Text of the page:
Pity the Dead on Halloween: Houdini Not Amused

Harry Houdini

Discover Magazine‘s Phil Plait worked with Justin Robert Young, Andrew Mayne and the folks at the James Randi Educational Foundation attempted to communicate with Harry Houdini during the foundation’s Halloween Seance.

Poor Houdini.  He works hard his whole life, from circus worker, to neck-tie cutter, to sideshow freak, to dime-museum magi, and finally world’s greatest escape artist and spiritualist debunker.  He cannot even rest in peace where ever his soul may now exist or not exist.

His work as an escape artist had him dangled from tall buildings, shoved into tight quarters with little air, submerged in frozen lakes and rivers, and a combination of all of the stunts in his Water Torture Escape.

To prepare for the exhibitions, he had to stay in top physical shape (without steroids or personal trainers), secret picks about and within his body, work the publicity machine around the world without the internets or even a fax machine.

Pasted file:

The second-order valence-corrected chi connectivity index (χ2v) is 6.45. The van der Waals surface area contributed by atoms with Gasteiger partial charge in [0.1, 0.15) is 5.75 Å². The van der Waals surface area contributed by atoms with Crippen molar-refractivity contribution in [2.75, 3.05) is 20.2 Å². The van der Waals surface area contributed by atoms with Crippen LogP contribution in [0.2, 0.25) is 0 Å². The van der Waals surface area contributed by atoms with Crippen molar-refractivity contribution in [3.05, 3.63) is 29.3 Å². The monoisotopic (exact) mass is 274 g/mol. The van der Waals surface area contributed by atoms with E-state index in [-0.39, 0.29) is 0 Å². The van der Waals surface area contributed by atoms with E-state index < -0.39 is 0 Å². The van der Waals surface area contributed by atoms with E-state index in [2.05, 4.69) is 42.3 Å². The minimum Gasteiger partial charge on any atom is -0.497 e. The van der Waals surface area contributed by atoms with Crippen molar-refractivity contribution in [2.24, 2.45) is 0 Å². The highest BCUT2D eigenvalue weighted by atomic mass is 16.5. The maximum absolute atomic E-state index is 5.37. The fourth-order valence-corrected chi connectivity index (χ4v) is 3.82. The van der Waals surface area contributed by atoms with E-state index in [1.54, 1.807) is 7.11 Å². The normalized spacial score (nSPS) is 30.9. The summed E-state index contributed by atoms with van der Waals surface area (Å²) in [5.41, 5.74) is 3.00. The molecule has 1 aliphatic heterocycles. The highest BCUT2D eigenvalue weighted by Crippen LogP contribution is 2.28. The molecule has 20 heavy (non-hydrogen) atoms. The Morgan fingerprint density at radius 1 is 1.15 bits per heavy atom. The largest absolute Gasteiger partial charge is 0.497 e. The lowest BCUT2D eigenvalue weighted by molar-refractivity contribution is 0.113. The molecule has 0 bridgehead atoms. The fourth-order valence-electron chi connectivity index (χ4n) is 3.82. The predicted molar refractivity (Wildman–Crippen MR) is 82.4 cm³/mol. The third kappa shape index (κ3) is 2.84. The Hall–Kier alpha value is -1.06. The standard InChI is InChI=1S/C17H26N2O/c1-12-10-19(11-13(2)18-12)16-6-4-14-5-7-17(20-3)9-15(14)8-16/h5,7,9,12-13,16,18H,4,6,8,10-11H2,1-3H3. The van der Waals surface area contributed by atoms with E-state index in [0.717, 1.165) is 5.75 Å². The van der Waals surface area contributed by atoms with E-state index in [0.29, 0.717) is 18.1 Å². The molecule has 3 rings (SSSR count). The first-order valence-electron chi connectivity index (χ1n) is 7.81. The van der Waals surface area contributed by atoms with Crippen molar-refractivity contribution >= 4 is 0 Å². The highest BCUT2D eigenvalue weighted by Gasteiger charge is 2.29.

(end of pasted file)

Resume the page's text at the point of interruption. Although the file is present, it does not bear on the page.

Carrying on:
Now, as he looks forward to an eternity of repose with his beloved, we magician types harass him to prove essentially that he will not answer.

We are just as skeptical as the next person — of course no one sits near us because we are constantly making comparisons to them — but wonder if there might be a better target for seance debunking.

Why not go for the spirit of some chatterbox?  Alexander Graham Bell might be someone to pick on.  He loved to talk.  How about Martha Raye, Oscar Wilde, or Woody Woodpecker?  Any politician might serve as a better test subject than someone who had already suffered so much attention and demands on his time like Houdini.

The seance debunking team were unable to raise Houdini via ghost-link.  In the event that they were able to link up with the great magician, the group solicited test words from Penn and Teller, David Copperfield, and others.

The spirit divined one or two of the words during the short seance.

Check out the full video of the seance as it was broadcast live this weekend over on the Discover Magazine site.

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